Professor William Craft Brumfield, recipient of a John Simon Guggenheim Memorial Fellowship (2000) and Fellow at the National Humanities Center in 1992-93, is Professor of Slavic studies and Sizeler Professor of Jewish Studies at Tulane University. In 2002, he was elected to the State Russian Academy of Architecture and Construction Sciences. In 2006, he was elected Honorary Fellow of the Russian Academy of the Fine Arts—the only American elected to two Russian state academies.
In 1973 he earned his Ph.D. in Slavic Languages (specializing in 19th-century Russian literature and history) at the University of California, Berkeley. He was assistant professor at Harvard University (1974-80), and has held visiting appointments at the Universities of Wisconsin (1973-74) and Virginia (1985-86). In 1997, he received the annual Faculty Research Award from the Faculty of Liberal Arts and Sciences at Tulane. He is the author and photographer of a number of works on Russian architecture: Gold in Azure: One Thousand Years of Russian Architecture (Boston: David Godine, Publisher, 1983); The Origins of Modernism in Russian Architecture (Univ. of California Press, 1991); A History of Russian Architecture (Cambridge Univ. Press, 1993), which The New York Times Book Review included in its "Notable Books of the Year 1993"; Lost Russia: Photographing the Ruins of Russian Architecture (Duke Univ. Press, 1995); Landmarks of Russian Architecture: A Photographic Survey (Gordon and Breach Publishers, 1997); Architecture at the End of the Earth: Photographing the Russian North (Duke Univ. Press, 2015). He edited and contributed chapters to: Reshaping Russian Architecture: Western Technology, Utopian Dreams (Cambridge Univ. Press/Woodrow Wilson Center, 1990); Christianity and the Arts in Russia (Cambridge Univ. Press, 1991), and Russian Housing in the Modern Age: Design and Social History (Cambridge Univ. Press/Woodrow Wilson Center, 1993). In addition, he compiled An Architectural Survey of St. Petersburg, 1840-1916: Building Inventory (Kennan Institute, Woodrow Wilson Center, 1994).
In 2000 the Moscow publishing house "Tri Kvadrata" began the publication in Russian of Brumfield's work, including the "Discovering Russia" series, sponsored by the Kennan Institute for Advanced Russian Studies at the Woodrow Wilson Center, Washington, DC. The fifteen volumes to date in this series include Totma: Architectural Heritage in Photographs (2005); Irkutsk: Architectural Heritage in Photographs (2006); Tobolsk: Architectural Heritage in Photographs (2006); Solikamsk: Architectural Heritage in Photographs (2007); Cherdyn: Architectural Heritage in Photographs (2007); Kargopol: Architectural Heritage in Photographs (2007); Chita: Architectural Heritage in Photographs (2008); Buriatiia: Architectural Heritage in Photographs (2008); Solovki: Architectural Heritage in Photographs (2008); Kolomna: Architectural Heritage in Photographs (2009); Suzdal: Architectural Heritage in Photographs (2009); Torzhok: Architectural Heritage in Photographs (2010); Usol'e: Architectural Heritage in Photographs (2012); Smolensk: Architectural Heritage in Photographs (2014); Chukhlomskii Region: Architectural Heritage in Photographs (2016). These volumes have English as well as Russian text. Brumfield has also published six large volumes (text in Russian and English) on the architectural history of the Vologda territory: Vologda Album (2005); Velikii Ustiug (2007); Kirillov (2008); Ferapontovo (2009); Ustiuzhna (2010); Belozersk (2011); and Vologda (2012).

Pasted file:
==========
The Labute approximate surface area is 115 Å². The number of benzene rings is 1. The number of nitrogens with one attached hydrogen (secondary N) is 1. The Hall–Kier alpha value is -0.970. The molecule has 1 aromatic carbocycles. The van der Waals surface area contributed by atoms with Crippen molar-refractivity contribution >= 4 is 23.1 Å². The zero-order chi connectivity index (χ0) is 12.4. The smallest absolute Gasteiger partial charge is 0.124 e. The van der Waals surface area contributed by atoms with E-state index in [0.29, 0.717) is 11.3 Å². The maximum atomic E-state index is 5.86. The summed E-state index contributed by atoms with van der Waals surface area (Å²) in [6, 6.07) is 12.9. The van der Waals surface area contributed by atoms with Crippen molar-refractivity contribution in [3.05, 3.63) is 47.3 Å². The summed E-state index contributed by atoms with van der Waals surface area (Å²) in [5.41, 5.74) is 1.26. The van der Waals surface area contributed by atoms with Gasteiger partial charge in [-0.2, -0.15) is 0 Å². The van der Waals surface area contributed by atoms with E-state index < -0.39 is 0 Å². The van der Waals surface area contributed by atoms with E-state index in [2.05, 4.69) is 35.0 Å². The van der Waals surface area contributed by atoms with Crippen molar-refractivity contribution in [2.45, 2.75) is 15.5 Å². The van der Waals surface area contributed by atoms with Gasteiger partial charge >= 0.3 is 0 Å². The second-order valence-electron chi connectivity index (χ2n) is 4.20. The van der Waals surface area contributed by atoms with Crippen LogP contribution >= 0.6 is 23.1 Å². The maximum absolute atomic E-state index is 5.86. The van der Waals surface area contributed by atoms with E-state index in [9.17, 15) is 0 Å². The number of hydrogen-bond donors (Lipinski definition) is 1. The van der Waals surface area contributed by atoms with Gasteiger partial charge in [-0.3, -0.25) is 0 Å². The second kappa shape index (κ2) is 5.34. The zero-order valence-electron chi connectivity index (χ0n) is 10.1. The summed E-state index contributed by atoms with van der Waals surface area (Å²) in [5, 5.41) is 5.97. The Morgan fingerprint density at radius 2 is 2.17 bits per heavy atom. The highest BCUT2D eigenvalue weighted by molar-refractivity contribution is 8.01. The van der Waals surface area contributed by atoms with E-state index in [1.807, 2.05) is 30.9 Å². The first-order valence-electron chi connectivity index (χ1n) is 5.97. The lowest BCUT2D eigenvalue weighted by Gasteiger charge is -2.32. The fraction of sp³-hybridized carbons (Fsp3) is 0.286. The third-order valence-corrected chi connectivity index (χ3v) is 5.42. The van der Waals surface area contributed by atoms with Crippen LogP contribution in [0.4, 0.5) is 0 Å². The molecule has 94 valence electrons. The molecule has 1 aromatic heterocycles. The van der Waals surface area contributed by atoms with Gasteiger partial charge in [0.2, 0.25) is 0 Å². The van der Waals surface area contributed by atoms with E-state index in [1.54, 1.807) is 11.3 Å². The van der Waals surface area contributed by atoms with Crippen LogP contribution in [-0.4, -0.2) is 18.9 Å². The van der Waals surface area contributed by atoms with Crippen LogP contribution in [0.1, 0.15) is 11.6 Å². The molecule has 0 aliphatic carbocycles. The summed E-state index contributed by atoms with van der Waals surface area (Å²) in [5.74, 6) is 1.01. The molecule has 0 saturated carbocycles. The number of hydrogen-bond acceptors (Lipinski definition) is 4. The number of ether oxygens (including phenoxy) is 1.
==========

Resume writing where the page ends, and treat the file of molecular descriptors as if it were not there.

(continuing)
He has numerous other publications on Russian architecture, photography, and literature, and has lectured frequently on these topics at museums and universities in North America and in Europe. His photographs of Russian architecture, which have been exhibited at numerous galleries and museums, are part of the collection of the Department of Image Collections at the National Gallery of Art, Washington, D.C. http://www.nga.gov/content/ngaweb/research/library/imagecollections/features/brumfield_murom.html
His photographic exhibits include "The Russian Art of Building in Wood" (a traveling exhibit sponsored by the National Humanities Center), and "Lost Russia: Photographs by William Brumfield," which opened at the Duke University Museum of Art in January 1996, and appeared at the New Orleans Museum of Art (Nov. 1996-Feb. 1997), the University of Michigan Museum of Art, and other museums. In September 2016, his exhibit “Architecture at the End of the Earth: William Craft Brumfield’s Photographs of the Russian North” opened at the M.I.T. Wolk Gallery and subsequently appeared at the Odegaard Library, University of Washington, Seattle in the spring of 2017.
He has lived in Russia for a total of fifteen years and has done graduate and post-doctoral research at Moscow and Leningrad Universities (on IREX fellowships), as well as at the Russian Institute of Art History in Moscow. He co-directed the NEH Summer Institute for College and University Faculty "Moscow: Architecture and Art in Historical Perspective," held in Moscow during the summer of 1994, and has since conducted faculty summer seminars in various parts of Russia under the auspices of the Russian Institute of Art History.
Below are links to sites containing his photography and text:
Library of Congress Archive – Meeting of Frontiers: The William C. Brumfield Collection devoted to the architecture of the Russian North.
For information on the new edition of Prof. Brumfield's standard work A History of Russian Architecture, please visit the University of Washington Press website.